As used for storage capacity, one megabyte (MB) = one million bytes, one gigabyte (GB) = one billion bytes, and one terabyte (TB) = one trillion bytes. Total accessible capacity varies depending on operating environment. As used for buffer or cache, one megabyte (MB) = 1,048,576 bytes. As used for transfer rate or interface, megabyte per second (MB/s) = one million bytes per second, megabit per second (Mb/s) = one million bits per second, and gigabit per second (Gb/s) = one billion bits per second.

      • Hi yeah bcos partitioning takes some space MBR or GPT
        And now days win 8 takes even more there is some MB for recovery partition then EFi partition 100MB

        for 1TB is 953,674 MB and windows output is 931 GB

        here is good expl.

        https://knowledge.seagate.com/articles/en_US/FAQ/172191en

  3. Thanks for the review. I just got one of these because it was the only one sold at my local MSY in Canberra. They’re $239 here in Australia, and worth every cent. I can now use those valuable drive bays in my laptop for storage and have this tiny form factor OS drive. Pity it’s only SATA2 on board though and requires a convertor to get the SATA 3 speeds. I’m sure I won’t notice the difference.

    • Defo there will be notice .. depend what u will be doing .. if u have only SATA II then u should buy cheapest msata or normal SATA II SSD tho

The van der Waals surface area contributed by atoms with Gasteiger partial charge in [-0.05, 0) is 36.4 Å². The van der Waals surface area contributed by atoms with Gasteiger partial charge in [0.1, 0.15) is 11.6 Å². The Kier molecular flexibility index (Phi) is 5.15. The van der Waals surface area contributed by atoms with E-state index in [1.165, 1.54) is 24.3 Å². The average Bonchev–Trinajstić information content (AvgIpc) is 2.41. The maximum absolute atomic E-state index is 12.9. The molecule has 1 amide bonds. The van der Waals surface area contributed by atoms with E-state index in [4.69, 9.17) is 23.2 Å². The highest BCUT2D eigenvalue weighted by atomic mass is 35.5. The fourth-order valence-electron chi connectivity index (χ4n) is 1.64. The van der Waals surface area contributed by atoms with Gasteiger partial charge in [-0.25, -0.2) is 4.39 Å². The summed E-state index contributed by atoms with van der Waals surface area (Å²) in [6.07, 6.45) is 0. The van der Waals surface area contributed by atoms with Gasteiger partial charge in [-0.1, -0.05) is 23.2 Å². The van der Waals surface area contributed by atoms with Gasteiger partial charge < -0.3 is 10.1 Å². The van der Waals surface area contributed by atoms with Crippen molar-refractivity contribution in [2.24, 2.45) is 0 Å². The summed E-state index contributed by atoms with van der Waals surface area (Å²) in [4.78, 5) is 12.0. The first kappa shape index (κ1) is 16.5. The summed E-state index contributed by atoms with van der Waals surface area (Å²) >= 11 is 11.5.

4. Hi Les,

    I have a Lenovo Y580, with a 64GB caching SSD and 1 TB 5400 HDD. Planning to replace the SSD with bigger volume one for the OS and photo editing programs like Lightroom and Capture NX2, and perhaps might put in a 7200 HDD for storage.

    Of course I want speed, but I also would like stability, reliability. As far as volumes is concerned, my preference goes out to a 480GB mSata module, but perhaps a 240GB / 256GB might also do.

    Money is not an issue up to 512 GB, so what would you recommend in terms of stability (i.o.w. best for data lost protection), Crucial M4 256 / Crucial M500 480GB / Plextor 256 GB / Intel xxx, and still have reasonable speeds?

    Regards,

    Ozmanguday

  5. I just got 2×256 of these nice SSDs .. waiting for SATA adapter to connect second and will be creating RAID 0
    Will be lightning speed !